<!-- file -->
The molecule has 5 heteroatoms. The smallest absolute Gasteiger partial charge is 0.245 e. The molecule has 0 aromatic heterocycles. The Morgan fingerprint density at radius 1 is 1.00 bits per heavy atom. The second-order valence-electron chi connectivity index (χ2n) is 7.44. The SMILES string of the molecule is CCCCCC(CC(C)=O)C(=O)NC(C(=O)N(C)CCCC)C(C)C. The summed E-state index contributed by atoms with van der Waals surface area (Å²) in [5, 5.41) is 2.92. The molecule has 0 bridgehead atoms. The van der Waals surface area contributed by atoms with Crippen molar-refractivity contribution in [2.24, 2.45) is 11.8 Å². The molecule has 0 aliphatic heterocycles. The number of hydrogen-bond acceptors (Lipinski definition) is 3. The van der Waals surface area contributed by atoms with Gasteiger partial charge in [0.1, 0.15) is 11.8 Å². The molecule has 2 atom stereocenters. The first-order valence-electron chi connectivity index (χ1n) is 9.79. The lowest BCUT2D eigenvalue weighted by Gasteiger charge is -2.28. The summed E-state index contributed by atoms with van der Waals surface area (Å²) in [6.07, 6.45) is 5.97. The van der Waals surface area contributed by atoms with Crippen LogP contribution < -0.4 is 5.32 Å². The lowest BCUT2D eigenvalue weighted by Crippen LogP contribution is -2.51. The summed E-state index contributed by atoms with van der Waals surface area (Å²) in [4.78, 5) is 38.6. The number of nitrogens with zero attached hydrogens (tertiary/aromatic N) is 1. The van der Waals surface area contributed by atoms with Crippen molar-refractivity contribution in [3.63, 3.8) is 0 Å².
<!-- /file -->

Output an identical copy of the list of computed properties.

The molecule has 5 heteroatoms. The smallest absolute Gasteiger partial charge is 0.245 e. The molecule has 0 aromatic heterocycles. The Morgan fingerprint density at radius 1 is 1.00 bits per heavy atom. The second-order valence-electron chi connectivity index (χ2n) is 7.44. The SMILES string of the molecule is CCCCCC(CC(C)=O)C(=O)NC(C(=O)N(C)CCCC)C(C)C. The summed E-state index contributed by atoms with van der Waals surface area (Å²) in [5, 5.41) is 2.92. The molecule has 0 bridgehead atoms. The van der Waals surface area contributed by atoms with Crippen molar-refractivity contribution in [2.24, 2.45) is 11.8 Å². The molecule has 0 aliphatic heterocycles. The number of hydrogen-bond acceptors (Lipinski definition) is 3. The van der Waals surface area contributed by atoms with Gasteiger partial charge in [0.1, 0.15) is 11.8 Å². The molecule has 2 atom stereocenters. The first-order valence-electron chi connectivity index (χ1n) is 9.79. The lowest BCUT2D eigenvalue weighted by Gasteiger charge is -2.28. The summed E-state index contributed by atoms with van der Waals surface area (Å²) in [6.07, 6.45) is 5.97. The van der Waals surface area contributed by atoms with Crippen LogP contribution < -0.4 is 5.32 Å². The lowest BCUT2D eigenvalue weighted by Crippen LogP contribution is -2.51. The summed E-state index contributed by atoms with van der Waals surface area (Å²) in [4.78, 5) is 38.6. The number of nitrogens with zero attached hydrogens (tertiary/aromatic N) is 1. The van der Waals surface area contributed by atoms with Crippen molar-refractivity contribution in [3.63, 3.8) is 0 Å².